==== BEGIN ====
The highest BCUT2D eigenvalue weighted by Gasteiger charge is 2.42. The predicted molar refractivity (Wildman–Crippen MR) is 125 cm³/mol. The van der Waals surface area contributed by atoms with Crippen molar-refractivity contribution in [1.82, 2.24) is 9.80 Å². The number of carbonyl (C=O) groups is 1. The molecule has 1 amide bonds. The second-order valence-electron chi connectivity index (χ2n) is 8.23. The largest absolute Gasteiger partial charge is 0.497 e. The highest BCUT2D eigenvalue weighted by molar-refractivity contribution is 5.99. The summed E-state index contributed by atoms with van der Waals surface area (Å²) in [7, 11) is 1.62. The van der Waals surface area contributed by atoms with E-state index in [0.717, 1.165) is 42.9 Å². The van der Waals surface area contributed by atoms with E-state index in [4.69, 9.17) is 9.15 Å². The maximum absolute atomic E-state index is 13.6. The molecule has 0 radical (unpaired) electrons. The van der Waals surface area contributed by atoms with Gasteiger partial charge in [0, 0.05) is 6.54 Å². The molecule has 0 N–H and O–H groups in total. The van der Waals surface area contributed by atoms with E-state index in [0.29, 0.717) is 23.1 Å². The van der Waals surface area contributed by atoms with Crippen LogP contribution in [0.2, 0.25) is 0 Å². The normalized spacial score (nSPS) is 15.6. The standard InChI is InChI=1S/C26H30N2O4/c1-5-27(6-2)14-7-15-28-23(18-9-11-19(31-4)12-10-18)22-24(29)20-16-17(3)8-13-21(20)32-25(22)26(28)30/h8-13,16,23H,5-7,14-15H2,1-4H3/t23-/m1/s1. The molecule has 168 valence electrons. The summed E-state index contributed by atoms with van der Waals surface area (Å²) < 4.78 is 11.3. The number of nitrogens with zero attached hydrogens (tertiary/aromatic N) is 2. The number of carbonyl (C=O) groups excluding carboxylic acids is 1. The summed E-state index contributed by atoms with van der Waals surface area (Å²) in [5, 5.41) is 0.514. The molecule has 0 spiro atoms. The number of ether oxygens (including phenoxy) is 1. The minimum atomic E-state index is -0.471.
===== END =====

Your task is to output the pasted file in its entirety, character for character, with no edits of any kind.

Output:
The highest BCUT2D eigenvalue weighted by Gasteiger charge is 2.42. The predicted molar refractivity (Wildman–Crippen MR) is 125 cm³/mol. The van der Waals surface area contributed by atoms with Crippen molar-refractivity contribution in [1.82, 2.24) is 9.80 Å². The number of carbonyl (C=O) groups is 1. The molecule has 1 amide bonds. The second-order valence-electron chi connectivity index (χ2n) is 8.23. The largest absolute Gasteiger partial charge is 0.497 e. The highest BCUT2D eigenvalue weighted by molar-refractivity contribution is 5.99. The summed E-state index contributed by atoms with van der Waals surface area (Å²) in [7, 11) is 1.62. The van der Waals surface area contributed by atoms with E-state index in [0.717, 1.165) is 42.9 Å². The van der Waals surface area contributed by atoms with E-state index in [4.69, 9.17) is 9.15 Å². The maximum absolute atomic E-state index is 13.6. The molecule has 0 radical (unpaired) electrons. The van der Waals surface area contributed by atoms with Gasteiger partial charge in [0, 0.05) is 6.54 Å². The molecule has 0 N–H and O–H groups in total. The van der Waals surface area contributed by atoms with E-state index in [0.29, 0.717) is 23.1 Å². The van der Waals surface area contributed by atoms with Crippen LogP contribution in [0.2, 0.25) is 0 Å². The normalized spacial score (nSPS) is 15.6. The standard InChI is InChI=1S/C26H30N2O4/c1-5-27(6-2)14-7-15-28-23(18-9-11-19(31-4)12-10-18)22-24(29)20-16-17(3)8-13-21(20)32-25(22)26(28)30/h8-13,16,23H,5-7,14-15H2,1-4H3/t23-/m1/s1. The molecule has 168 valence electrons. The summed E-state index contributed by atoms with van der Waals surface area (Å²) < 4.78 is 11.3. The number of nitrogens with zero attached hydrogens (tertiary/aromatic N) is 2. The number of carbonyl (C=O) groups excluding carboxylic acids is 1. The summed E-state index contributed by atoms with van der Waals surface area (Å²) in [5, 5.41) is 0.514. The molecule has 0 spiro atoms. The number of ether oxygens (including phenoxy) is 1. The minimum atomic E-state index is -0.471.